After a very public U-turn on wheel sizes for the big S, we ride the new 650b Enduro

Product Overview

Pros:

  • It’s even better than the much loved 26in version.

Cons:

  • It’s bloody expensive and there’s no size XL for taller riders.

Product:

Specialized S-Works Enduro 650b review

Price as reviewed:

£7,000.00
TAGS:

Here is one of the most eagerly awaited mountain bikes ever.  Everyone knew that Specialized would upgrade its classic 26in Enduro to 650b, it was just a matter of time.
Well, it’s finally here… but the bike is not entirely new. At the launch in Oregon, Specialized made no secret of the fact that the new 650b Enduro uses the old 26in Enduro front triangle along with a dedicated 650b rear end.
It’s a similar approach to the recently released Stumpjumper Evo 650b, but this time it works in Specialized’s favour. The bike is really well balanced and the one-degree slacker head angle on the 650b version is exactly what the doctor ordered. All of its other vital stats remain largely unchanged: it still has 165mm of travel on the rear (10mm more than the 29er) and short 422mm chainstays.
It also retains the more progressive suspension layout that was introduced a couple of years ago on the 26in bike. Strange then, that the 650b version I rode bottomed quite easily when running more than 20 per cent sag on the Cane Creek DBInline shock. The bikes were all pre-production, so hopefully Specialized will get a bigger volume reducer in the shock before it hits the high street.
Cost saving is an obvious benefit to using the old 26in front triangle, but are there any downsides? Yes, the main one being that there’s still no XL option. Also, Specialized has missed the opportunity to engineer a dedicated 1×11 frame with a wider stance for the main pivot.
With four complete bikes in the line, prices start at £2,600 for the aluminium Comp model, rise to £3,600 for the Elite, jump to £4,600 for the Expert Carbon and top out at £7,000 for the S-Works bike featured here. All models get 1×11 drivetrains and RockShox Pike forks. There will also be an S-Works frame-only option for £3,000, but Specialized has no plans to offer 650b hop-up kits to existing 26in Enduro owners.
At the launch at Hood River, Oregon, I jumped at the opportunity to ride the 650b and 29er S-Works Enduros back to back. Why wouldn’t I? With both models decked out in identical finishing kit, including the new Roval carbon wheels, XX1 drivetrain, Specialized’s hollow carbon chainset and RockShox Pike fork, it’s not like I was going to draw a short straw. That said, the difference in handling between the bikes was striking.

With a much slacker head angle and lower effective BB due to the extra 10mm of travel on the rear, the 650b Enduro felt like a mini downhill rig focused on gravity-fuelled thrills rather than a pumped-up trail bike.

With 26in out of the picture, the gap between wheel sizes has narrowed somewhat and so the differences in attitude on the trail arose from the geometry rather than wheel diameter. With a much slacker head angle and lower effective BB due to the extra 10mm of travel on the rear, the 650b Enduro felt like a mini downhill rig focused on gravity-fuelled thrills rather than a pumped-up trail bike. So while the 29er is certainly pushing the boundaries of what’s possible with bigger wheels, it’s building on an XC/trail riding perspective rather than feeling like a stripped-back DH bike.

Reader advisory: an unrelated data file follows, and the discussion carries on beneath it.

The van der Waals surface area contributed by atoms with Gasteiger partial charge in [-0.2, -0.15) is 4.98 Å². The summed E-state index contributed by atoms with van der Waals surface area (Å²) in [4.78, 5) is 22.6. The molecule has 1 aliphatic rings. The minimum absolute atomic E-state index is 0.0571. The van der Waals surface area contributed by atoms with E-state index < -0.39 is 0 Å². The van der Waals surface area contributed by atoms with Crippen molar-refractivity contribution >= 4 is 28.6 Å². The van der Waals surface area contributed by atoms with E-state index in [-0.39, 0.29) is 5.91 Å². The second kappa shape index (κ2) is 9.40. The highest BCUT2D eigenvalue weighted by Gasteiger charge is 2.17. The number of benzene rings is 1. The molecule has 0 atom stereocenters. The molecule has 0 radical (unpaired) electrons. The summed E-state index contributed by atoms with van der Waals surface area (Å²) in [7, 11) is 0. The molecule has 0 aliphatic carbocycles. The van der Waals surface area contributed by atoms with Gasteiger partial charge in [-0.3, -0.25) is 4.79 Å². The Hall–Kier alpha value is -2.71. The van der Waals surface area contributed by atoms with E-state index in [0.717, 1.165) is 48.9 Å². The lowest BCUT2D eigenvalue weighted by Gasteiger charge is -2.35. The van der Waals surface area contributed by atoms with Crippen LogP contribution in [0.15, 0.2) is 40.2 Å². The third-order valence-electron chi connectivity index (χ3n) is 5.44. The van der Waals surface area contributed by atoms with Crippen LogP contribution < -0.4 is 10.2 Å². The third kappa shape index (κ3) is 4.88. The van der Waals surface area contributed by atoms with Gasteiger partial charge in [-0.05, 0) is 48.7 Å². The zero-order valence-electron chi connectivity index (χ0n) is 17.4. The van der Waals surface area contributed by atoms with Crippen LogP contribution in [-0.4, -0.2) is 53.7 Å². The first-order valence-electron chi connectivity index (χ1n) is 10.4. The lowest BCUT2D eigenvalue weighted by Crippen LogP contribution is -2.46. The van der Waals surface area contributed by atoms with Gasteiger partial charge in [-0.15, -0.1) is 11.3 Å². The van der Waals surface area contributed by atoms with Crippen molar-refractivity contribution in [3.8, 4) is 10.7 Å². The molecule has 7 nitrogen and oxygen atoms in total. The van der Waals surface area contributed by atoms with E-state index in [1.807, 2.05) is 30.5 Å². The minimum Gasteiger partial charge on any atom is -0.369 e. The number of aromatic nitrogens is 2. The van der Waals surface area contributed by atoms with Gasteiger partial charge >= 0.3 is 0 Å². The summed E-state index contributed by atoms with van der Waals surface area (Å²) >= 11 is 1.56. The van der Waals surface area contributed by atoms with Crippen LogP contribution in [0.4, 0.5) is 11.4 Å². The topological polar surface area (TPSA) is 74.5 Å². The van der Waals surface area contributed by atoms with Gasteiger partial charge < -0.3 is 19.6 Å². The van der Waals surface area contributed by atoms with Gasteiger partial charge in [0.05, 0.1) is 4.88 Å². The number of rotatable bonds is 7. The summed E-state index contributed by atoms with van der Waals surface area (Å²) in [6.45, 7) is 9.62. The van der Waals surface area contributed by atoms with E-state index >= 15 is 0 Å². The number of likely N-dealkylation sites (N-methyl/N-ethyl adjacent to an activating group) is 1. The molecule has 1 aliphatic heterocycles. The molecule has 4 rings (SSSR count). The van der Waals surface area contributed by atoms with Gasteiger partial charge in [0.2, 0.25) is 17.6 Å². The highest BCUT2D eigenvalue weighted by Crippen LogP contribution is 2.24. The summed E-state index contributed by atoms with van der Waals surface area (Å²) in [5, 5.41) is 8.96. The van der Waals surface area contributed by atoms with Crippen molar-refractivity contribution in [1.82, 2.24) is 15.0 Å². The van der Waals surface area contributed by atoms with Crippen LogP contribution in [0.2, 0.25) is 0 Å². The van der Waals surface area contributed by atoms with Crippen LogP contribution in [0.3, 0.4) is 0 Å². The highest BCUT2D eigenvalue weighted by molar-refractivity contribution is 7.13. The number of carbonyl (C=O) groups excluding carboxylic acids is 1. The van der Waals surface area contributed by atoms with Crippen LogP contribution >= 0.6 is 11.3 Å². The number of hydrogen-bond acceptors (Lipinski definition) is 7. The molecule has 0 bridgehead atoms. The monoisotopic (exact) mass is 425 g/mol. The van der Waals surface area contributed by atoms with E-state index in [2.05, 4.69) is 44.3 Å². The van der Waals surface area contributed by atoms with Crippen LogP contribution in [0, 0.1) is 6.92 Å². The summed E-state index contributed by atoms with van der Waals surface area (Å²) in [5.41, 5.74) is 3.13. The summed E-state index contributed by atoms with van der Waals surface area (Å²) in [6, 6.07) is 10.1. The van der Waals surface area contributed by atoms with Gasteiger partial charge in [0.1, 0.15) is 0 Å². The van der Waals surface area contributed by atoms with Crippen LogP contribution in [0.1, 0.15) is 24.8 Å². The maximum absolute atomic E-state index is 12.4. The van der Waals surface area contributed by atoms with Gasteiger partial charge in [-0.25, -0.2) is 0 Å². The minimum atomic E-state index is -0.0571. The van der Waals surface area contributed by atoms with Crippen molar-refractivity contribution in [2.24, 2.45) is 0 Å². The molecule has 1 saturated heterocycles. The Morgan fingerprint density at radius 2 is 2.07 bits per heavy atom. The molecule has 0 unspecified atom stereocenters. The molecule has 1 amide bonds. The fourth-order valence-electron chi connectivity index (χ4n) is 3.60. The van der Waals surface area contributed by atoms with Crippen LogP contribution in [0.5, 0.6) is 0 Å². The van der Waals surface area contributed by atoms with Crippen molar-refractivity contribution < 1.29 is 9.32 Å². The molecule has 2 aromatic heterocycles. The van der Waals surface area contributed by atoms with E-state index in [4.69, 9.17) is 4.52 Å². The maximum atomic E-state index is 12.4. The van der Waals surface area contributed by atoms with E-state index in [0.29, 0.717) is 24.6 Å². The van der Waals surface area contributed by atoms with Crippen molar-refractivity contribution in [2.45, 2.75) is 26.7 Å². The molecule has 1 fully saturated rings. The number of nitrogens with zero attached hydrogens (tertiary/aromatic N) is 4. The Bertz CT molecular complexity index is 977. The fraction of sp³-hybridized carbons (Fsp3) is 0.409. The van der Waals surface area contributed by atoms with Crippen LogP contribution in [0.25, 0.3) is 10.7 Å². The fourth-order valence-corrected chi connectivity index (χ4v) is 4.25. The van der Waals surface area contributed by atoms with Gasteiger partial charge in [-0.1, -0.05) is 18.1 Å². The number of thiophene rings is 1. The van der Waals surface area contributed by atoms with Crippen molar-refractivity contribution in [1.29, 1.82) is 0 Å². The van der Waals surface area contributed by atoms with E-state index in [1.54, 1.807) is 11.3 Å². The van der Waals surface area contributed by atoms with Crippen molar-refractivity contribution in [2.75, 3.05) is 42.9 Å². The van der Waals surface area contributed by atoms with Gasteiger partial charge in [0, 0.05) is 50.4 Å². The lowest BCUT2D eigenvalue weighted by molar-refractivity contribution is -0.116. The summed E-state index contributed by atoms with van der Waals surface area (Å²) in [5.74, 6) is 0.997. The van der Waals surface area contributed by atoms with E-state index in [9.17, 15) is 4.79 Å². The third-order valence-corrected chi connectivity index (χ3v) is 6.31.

The culmination of the launch was racing the first round of the Oregon Enduro Series, and my choice of bike might seem to speak volumes. I instantly grabbed the 29er, but
that decision was based on the terrain I’d be riding on. If Specialized had launched the bikes at a race in a French alpine ski resort I may well have chosen the 650b bike instead. Horses for courses, I suppose. Either way, Specialized has got it covered.

EnduroPack

Roval Traverse SL Fattie wheels £1,200

The S-Works Enduro 650b rolls on a set of new carbon Roval wheels. With a 30mm internal width, the Fattie rim gives the tyre a much squarer profile and makes it more stable at lower inflation pressures. Out on the trail that translates to less tyre squirm and burping when cornering hard. Wider rims alone don’t reduce the risk of puncturing, however, so getting the optimum set-up is still about finding a balance between tyre casing, inflation pressure, rider weight and the terrain that you ride. The new wheels sport Roval’s Zero-Bead Hook rim design and have 24 spokes front and 28 rear. Available in 650b and 29in, claimed weights are 1,530g and 1,570g respectively.

>>> Click here to find out more about geometry with our handy guide

Details

Frame: FACT IS-X 11m carbon/M5 alloy rear, 165mm travel
Shock:Cane Creek DB Inline Air
Fork:RockShox Pike RCT3 Solo Air, 160mm
Drivetrain:S-Works Fact carbon chainset, SRAM XX1 shifter +r-mech
Wheels :Roval Traverse SL Fattie, Butcher/Slaughter 27.5x2.3in tyres
Brakes:Avid Guide RS Carbon 200/180mm
Components:Syntace F109 stem, S-Works All-Mountain riser, Command Post IR3 with SRL remote, Henge Expert saddle
Sizes:S, M, L
Size ridden:L
Head angle:65.5°
Seat angle:68.5°
BB height:352mm
Chainstay:422mm
Front Centre:766mm
Wheelbase:1,188mm
Wheel size:650b
  • Matthew

    £7K =painful. Buy an Orange5 650b and an Alpine, have fun rippin and sell one if you must, and you’re better off without this pimpy Spesh!